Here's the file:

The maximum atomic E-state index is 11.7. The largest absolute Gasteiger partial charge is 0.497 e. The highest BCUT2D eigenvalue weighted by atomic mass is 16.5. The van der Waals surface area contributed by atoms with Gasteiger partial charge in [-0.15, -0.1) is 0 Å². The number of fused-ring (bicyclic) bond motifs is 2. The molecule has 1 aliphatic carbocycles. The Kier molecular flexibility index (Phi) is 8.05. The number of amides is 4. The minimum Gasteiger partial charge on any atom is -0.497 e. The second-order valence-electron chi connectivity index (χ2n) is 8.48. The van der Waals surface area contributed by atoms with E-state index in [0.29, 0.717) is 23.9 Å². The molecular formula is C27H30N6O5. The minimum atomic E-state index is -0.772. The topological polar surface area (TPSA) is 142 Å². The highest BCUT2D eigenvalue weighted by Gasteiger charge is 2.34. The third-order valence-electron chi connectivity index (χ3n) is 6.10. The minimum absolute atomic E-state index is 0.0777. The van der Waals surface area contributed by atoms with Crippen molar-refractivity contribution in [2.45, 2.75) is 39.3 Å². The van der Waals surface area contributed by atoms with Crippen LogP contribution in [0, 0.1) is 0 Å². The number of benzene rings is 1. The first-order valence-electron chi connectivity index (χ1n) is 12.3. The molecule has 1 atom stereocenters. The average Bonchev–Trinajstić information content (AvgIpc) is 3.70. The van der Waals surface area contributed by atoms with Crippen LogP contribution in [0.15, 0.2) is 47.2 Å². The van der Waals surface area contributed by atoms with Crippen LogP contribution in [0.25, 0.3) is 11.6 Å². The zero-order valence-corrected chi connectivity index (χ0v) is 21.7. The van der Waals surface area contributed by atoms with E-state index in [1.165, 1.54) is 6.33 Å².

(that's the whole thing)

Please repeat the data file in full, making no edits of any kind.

The maximum atomic E-state index is 11.7. The largest absolute Gasteiger partial charge is 0.497 e. The highest BCUT2D eigenvalue weighted by atomic mass is 16.5. The van der Waals surface area contributed by atoms with Gasteiger partial charge in [-0.15, -0.1) is 0 Å². The number of fused-ring (bicyclic) bond motifs is 2. The molecule has 1 aliphatic carbocycles. The Kier molecular flexibility index (Phi) is 8.05. The number of amides is 4. The minimum Gasteiger partial charge on any atom is -0.497 e. The second-order valence-electron chi connectivity index (χ2n) is 8.48. The van der Waals surface area contributed by atoms with E-state index in [0.29, 0.717) is 23.9 Å². The molecular formula is C27H30N6O5. The minimum atomic E-state index is -0.772. The topological polar surface area (TPSA) is 142 Å². The highest BCUT2D eigenvalue weighted by Gasteiger charge is 2.34. The third-order valence-electron chi connectivity index (χ3n) is 6.10. The minimum absolute atomic E-state index is 0.0777. The van der Waals surface area contributed by atoms with Crippen molar-refractivity contribution in [2.45, 2.75) is 39.3 Å². The van der Waals surface area contributed by atoms with Crippen LogP contribution in [0, 0.1) is 0 Å². The number of benzene rings is 1. The first-order valence-electron chi connectivity index (χ1n) is 12.3. The molecule has 1 atom stereocenters. The average Bonchev–Trinajstić information content (AvgIpc) is 3.70. The van der Waals surface area contributed by atoms with Crippen LogP contribution in [0.15, 0.2) is 47.2 Å². The van der Waals surface area contributed by atoms with Crippen LogP contribution in [0.25, 0.3) is 11.6 Å². The zero-order valence-corrected chi connectivity index (χ0v) is 21.7. The van der Waals surface area contributed by atoms with E-state index in [1.165, 1.54) is 6.33 Å².